The "Magical Power" of Odd Numbers in Marketing

Have you ever noticed how many successful book titles have a number in them? For instance, 7 Habits of Highly Effective People. The 5 Dysfunctions of a Team. The 21 Irrefutable Laws of Leadership. Concrete, specific numbers always seems to appeal to buyers.

But notice something else about these successful titles. The numbers typically tend to be odd, not even. The same is true with articles that grab your attention in a magazine or on a web site: "5 Simple Weight-Loss Strategies" or "The 7 Secrets of Happily Married Couples" or "3 Ways to Nail Your Next Job Interview."

Marketing experts know that odd numbers in a title create marketing clout

There’s an interesting piece of psychology behind this use of odd numbers. It seems that we can remember the items in a list more easily if there is an odd number of them.

Listen to great professional speakers and how many times they give you three or perhaps five "take-away" points from their presentation. Rarely, if ever, will they give you two points. Or four. Experience has taught them to zero in on an odd-numbered series of points.

So what does this mean for you as a marketer? It means that whenever you are listing the benefits of your product or service, choose an odd number of benefits.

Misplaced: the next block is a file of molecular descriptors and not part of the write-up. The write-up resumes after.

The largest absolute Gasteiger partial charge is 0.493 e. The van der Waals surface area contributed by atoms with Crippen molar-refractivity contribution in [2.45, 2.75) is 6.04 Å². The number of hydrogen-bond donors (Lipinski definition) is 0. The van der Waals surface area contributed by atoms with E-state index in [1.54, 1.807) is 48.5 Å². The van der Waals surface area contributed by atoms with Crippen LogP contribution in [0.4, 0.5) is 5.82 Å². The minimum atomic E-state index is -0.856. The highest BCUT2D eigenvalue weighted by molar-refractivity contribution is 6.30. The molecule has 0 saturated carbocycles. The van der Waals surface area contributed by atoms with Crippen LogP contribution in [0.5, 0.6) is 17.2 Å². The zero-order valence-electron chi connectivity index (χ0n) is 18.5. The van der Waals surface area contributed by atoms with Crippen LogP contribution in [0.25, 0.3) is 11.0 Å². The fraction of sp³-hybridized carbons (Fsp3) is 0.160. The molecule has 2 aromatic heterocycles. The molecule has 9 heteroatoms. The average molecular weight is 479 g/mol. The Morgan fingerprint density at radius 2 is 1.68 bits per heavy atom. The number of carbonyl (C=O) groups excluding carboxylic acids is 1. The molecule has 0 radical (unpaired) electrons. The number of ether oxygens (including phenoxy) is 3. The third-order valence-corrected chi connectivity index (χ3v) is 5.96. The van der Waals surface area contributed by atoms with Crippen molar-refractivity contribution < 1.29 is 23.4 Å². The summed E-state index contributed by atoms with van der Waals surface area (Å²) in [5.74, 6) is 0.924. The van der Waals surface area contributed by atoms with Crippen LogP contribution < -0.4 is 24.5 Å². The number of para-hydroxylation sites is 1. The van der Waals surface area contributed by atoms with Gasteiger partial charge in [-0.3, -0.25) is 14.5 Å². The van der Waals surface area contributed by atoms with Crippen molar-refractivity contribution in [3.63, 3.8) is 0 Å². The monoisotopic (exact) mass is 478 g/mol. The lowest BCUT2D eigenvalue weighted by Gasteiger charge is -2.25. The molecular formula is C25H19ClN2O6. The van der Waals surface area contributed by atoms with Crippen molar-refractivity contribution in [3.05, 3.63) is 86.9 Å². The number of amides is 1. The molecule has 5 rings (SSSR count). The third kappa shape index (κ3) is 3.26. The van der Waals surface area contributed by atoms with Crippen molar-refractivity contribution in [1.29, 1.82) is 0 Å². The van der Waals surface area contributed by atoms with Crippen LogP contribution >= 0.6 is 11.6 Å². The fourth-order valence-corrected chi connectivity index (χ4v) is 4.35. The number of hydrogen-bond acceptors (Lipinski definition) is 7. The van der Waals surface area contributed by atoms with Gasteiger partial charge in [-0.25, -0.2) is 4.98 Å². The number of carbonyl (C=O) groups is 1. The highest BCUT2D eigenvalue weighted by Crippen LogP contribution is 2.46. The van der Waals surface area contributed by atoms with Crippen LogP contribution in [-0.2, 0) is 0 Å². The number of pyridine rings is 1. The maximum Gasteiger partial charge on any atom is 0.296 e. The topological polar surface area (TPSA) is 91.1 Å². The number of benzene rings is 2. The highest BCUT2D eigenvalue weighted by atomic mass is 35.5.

If you are offering a series of bonuses, offer one or three, not two or four. Or if you are promoting a free report or an electronic book to download from your website, build the title of the piece around an odd number. Your report might be "The 3 Most Cost-Effective Ways to Improve the Value of Your Home." Or you might offer an e-book entitled, "The 5 Most Common Mistakes Made in Planning Retirement."

And notice that you do not spell out the number in the title. You use the actual number itself. In a long string of words, numbers jump out and catch people’s eye.

Now admittedly, not every list will form itself naturally around an odd number of items. If your business operates in four locations, your marketing must obviously list your "4 convenient locations," not "3 convenient locations."

But always be looking for opportunities to use odd-numbered lists whenever you are highlighting the benefits, results, techniques, skills, or insights that customers will gain from your product or service. Odd numbers are magical. They make buyers appear whom you would otherwise miss.


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